Monday, June 4, 2007

RAFAEL ROLLS TO VICTORY



Chief Michael Collins

Commanding Officer Public Information Division

NYC Police Department

1 Police Plaza

New York, New York 10038



Dear Mr. Collins:



We are writing on behalf of Rafael Martinez-Alequin to request a hearing before the Commanding Officer of the Public Information Division to challenge the Police Department’s denial of Mr. Martinez’s application for a Working Press Card. The grounds for the hearing are 1) the denial was arbitrary and capricious and 2) the requirements for obtaining a Press Card are unconstitutional.

Mr. Martinez-Alequin is the publisher and editor of The New York City Free Press a publication that provides readers with diverse opinions on issues related to poverty, racial and ethnic issues. In his capacity as editor/publisher of this publication, Martinez-Alequin has applied for, and has been granted, a Working Press Card since the early 1990s. Last year when Martinez applied for a Working Press Card the NYPD issued him a Press Identification Card without an explanation. Although the application that he submitted this year was virtually identical to those which he submitted in the past, Mr. Martinez was denied a press card this year.

The denial of Mr. Martinez-Alequin’s application was arbitrary and capricious:

On May 22, 2007, Martinez-Alequin received a form letter from Lieutenant Whyte stating that his application for a Press Card had been denied. The letter offered three reasons which failed to justify the denial. As such, the denial is arbitrary and capricious. In addition, the proffered reasons are possibly a pretext for an unconstitutional censoring of Mr. Martinez-Alequin’s probing questions and subsequent provocative analyses.

The first reason offered for the denial is that the application “Failed to establish that applicant is a full-time employee of a news gathering organization covering spot or breaking news events on a regular basis.” While it is true that the application doesn’t establish that Martinez-Alequin is a full-time employee of the type of organization described above, that alone is not enough to deny him a Working press card. Title 38, Chapter 11 of the Rules & Regulations of the City of New York, allows for those other than full-time employees of news gathering organizations to also qualify for a Working Press Card. It reads, “Newspersons (such as freelancers), not otherwise eligible for a Working Press Card, who demonstrate a need to cover the above-described spot or breaking news events on a regular and routine basis will be eligible for a Working Press Card.” Thus the first stated reason can not actually stand as justification for the denial of the Working Press Card.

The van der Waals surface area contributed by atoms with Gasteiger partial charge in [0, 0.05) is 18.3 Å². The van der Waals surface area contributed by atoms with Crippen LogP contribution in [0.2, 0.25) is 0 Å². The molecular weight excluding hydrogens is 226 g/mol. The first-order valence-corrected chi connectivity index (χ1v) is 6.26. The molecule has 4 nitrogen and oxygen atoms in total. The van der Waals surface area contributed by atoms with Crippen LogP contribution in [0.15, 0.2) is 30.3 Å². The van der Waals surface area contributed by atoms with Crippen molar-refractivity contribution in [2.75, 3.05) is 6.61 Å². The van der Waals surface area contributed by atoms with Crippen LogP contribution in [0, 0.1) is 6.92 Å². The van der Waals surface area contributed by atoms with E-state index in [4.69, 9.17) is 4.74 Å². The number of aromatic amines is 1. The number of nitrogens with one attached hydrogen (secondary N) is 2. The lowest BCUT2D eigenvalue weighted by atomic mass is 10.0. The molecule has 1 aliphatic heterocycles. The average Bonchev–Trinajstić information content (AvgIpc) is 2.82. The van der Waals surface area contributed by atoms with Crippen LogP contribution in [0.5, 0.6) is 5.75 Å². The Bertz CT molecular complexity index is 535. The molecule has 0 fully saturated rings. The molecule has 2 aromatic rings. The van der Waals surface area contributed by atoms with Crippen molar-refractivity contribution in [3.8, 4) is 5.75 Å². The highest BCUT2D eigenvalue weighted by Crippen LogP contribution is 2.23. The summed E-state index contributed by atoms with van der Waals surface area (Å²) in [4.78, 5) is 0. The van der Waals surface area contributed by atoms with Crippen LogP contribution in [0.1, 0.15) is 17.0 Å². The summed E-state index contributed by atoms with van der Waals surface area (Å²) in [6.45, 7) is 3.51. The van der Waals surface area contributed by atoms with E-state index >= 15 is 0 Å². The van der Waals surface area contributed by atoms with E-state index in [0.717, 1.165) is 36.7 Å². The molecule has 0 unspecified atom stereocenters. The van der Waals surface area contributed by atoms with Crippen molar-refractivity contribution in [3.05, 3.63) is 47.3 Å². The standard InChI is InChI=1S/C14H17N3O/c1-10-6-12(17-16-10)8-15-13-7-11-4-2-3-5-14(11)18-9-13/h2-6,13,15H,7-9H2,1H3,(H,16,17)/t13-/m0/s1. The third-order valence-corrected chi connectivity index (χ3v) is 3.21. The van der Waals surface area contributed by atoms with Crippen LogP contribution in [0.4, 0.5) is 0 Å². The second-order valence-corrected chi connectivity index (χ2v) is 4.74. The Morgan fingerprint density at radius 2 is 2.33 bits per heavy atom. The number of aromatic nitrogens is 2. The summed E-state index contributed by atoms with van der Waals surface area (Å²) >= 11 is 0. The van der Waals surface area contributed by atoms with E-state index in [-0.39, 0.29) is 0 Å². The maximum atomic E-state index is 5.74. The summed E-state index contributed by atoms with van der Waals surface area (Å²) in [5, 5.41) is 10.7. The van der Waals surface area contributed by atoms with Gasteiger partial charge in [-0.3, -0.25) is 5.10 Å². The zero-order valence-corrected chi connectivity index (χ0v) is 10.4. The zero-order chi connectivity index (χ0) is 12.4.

The second reason offered for the denial is that the application “Failed to establish a demonstrable need to cover spot or breaking news events on a regular and routine basis.” Since Mr. Martinez has never been employed by a news gathering organization covering spot or breaking news events, we can assume that the issuance of previous press cards was based on a finding that he fell into the category of a newsperson (such as freelancers). As someone not employed by a large media organization he had the onerous task of showing that he needed to have access to these news stories in addition to proving that he actually was producing news stories. The standard for determining need is not defined in the statute. But in Martinez-Alequin’s applications prior to 2006, the NYPD apparently found that he established a need for a Working Press Card. Since the focus of his publication, and the content of his applications have remained unchanged, it can be assumed that a denial based on a failure to demonstrate need on this one occasion is arbitrary and capricious.

The third reason stated focuses on the procedural requirements of the application process. Again, Mr. Martinez-Alequin submitted the same material he has submitted on previous occasions. The application included a letter written by Martinez-Alequin, on his own behalf as a self-employed newsperson, on Free Press stationary introducing three tear sheets of applicable articles as required by 38 RCNY § 11-01. Thus, Mr. Martinez-Alequin has met the procedural requirements and this reason cannot justify the denial of his application.

Mr. Martinez-Alequin firmly believes that the denial of his application, as not justified by the above reasons, is the direct consequence of the questions he has raised at press conferences. If this is so, the denial is not only arbitrary and capricious and the reasons pretextual, but the government has engaged in unconstitutional retaliatory actions in response to Martinez’s protected exercise of his First Amendment rights.

It is important to note that this year the NYPD failed to offer Mr. Martinez a Press Identification Card in the alternative of a Working Press Card. A Press Identification Card is an official ID but one that does not allow journalists to cross police lines in emergency situations. Since Martinez submitted an identical application to the one submitted last year it is difficult to understand why he was denied a Press Identification Card this year.